Don’t buy Investment Trust Public Limited Company (LON:RIII) rights and issues for its next dividend without doing these checks

Don’t buy Investment Trust Public Limited Company (LON:RIII) rights and issues for its next dividend without doing these checks

Readers hoping to buy Rights and Issues Investment Trust Public Limited Company (LON:RIII) for its dividend will have to make its move soon, as the stock is on track to trade ex-dividend. The ex-dividend date is one business day before the record date, which is the cut-off date for shareholders to be present on the company’s books to be eligible for a dividend payment. The ex-dividend date is important as the settlement process takes two full business days. So if you miss this date, you will not appear on the company’s books on the date of entry. Thus, you can buy Rights and Issues Investment Trust shares before March 7th to receive the dividend that the company will pay on April 5th.

The company’s next dividend payment will be £0.3125 per share, compared to last year when the company paid a total of £0.43 to shareholders. Looking at the last 12 months of distribution, Rights and Issues Investment Trust has a trailing yield of approximately 2.0% relative to its current share price of £21.00. Dividends are a major driver of investment returns for long-term holders, but only if the dividend continues to be paid. That’s why we should always check if dividend payments look sustainable and if the company is growing.

Check out our latest analysis on Rights and Issues Investment Trust

If a company pays out more dividends than it earns, then the dividend can become unsustainable – hardly an ideal situation. Rights and Issues Investment Trust paid out more than half (70%) of its earnings last year, which is a common payout ratio for most companies.

When a company pays out less in dividends than it earned in earnings, it usually suggests that its dividend is affordable. The lower the percentage of profit it pays out, the greater the margin of safety for the dividend if the business goes into decline.

Click here to see how much of its profit Rights and Issues Investment Trust has paid out over the last 12 months.

historical dividend

historical dividend

Are earnings and dividends growing?

Companies with declining earnings are riskier for dividend shareholders. If earnings decline and the company is forced to cut its dividend, investors could see the value of their investment go up in smoke. That’s why it’s not ideal to see Rights and Issues Investment Trust’s earnings per share shrink by 2.1% per year over the previous five years.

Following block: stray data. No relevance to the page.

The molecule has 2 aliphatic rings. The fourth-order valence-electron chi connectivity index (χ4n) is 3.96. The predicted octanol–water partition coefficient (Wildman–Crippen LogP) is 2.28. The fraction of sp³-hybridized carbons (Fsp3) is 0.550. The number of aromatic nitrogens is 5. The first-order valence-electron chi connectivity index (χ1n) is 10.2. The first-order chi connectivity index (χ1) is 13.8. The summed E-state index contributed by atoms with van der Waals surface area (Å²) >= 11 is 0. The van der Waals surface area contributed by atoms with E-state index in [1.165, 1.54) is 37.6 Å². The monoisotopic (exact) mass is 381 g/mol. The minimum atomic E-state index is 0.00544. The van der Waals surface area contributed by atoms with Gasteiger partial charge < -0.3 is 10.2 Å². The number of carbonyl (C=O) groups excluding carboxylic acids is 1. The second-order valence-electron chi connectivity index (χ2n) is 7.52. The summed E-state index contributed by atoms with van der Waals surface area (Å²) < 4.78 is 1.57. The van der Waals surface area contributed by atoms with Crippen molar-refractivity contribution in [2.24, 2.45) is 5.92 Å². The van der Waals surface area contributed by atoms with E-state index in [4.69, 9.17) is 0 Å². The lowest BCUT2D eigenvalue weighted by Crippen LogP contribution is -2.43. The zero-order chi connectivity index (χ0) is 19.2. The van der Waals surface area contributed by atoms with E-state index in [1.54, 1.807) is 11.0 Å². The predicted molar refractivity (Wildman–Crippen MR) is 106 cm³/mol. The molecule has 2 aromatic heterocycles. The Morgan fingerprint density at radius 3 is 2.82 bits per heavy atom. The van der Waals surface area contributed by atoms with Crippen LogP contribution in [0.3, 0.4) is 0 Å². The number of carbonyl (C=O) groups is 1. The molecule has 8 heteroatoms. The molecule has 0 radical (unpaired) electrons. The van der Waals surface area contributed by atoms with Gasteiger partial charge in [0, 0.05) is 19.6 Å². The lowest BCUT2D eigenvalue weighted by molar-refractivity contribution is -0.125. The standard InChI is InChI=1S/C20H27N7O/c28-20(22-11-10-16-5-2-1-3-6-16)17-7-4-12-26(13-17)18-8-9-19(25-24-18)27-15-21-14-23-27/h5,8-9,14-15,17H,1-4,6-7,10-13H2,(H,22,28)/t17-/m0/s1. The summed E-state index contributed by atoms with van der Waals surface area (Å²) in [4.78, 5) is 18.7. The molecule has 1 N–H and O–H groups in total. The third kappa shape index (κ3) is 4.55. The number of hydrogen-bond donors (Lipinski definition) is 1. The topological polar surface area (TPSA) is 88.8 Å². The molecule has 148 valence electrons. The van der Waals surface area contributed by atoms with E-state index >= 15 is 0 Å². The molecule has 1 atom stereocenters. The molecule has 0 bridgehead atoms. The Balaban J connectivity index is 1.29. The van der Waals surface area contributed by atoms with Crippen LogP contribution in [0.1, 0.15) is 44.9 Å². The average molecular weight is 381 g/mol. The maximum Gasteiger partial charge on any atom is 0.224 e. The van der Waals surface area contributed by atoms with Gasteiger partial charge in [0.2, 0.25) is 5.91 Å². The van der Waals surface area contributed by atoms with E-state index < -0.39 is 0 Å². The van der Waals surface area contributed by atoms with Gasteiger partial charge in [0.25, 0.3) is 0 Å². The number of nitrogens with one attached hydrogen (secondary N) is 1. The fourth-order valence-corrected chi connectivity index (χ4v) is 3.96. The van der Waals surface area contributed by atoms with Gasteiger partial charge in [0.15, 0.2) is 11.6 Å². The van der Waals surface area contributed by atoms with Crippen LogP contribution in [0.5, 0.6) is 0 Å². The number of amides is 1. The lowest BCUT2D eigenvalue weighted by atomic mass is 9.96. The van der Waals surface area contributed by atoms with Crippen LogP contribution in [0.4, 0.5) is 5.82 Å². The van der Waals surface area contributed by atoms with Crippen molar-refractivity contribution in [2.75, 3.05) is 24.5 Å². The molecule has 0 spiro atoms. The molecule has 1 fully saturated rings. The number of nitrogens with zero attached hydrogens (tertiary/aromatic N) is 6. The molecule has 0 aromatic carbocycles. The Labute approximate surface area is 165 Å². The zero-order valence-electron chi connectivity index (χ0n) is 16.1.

Many investors will evaluate a company’s dividend performance by evaluating how much dividend payments have changed over time. Since our data began, 10 years ago, Rights and Issues Investment Trust has increased its dividend by an average of approximately 4.5% per year. Increasing the dividend payout ratio while earnings are falling can provide good returns for a while, but it’s always worth checking when the company can no longer increase the payout ratio – because that’s when the music stops.

Let’s sum it up

Does Rights and Issues Investment Trust have what it takes to keep paying dividends? Earnings per share are down and the company is paying out more than half of its profits to shareholders; not a tempting combination. These characteristics generally do not lead to exceptional dividend performance, and investors may not be satisfied with the results of owning this dividend stock.

Curious if the Rights and Issues Investment Trust has been able to consistently generate growth? Here’s a chart of its historical revenue and earnings growth.

A common investment mistake is buying the first interesting stock you see. Here you can find full list of high yielding dividend stocks.

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This article from Simply Wall St is general in nature. We provide commentary based on historical data and analyst forecasts, using only an unbiased methodology, and our articles are not intended to be financial advice. It does not constitute a recommendation to buy or sell shares and does not take into account your goals or your financial situation. We aim to provide you with long-term focused analysis driven by fundamental data. Note that our analysis may not take into account the latest price-sensitive company announcements or quality materials. Simply Wall St has no position in the stocks mentioned.

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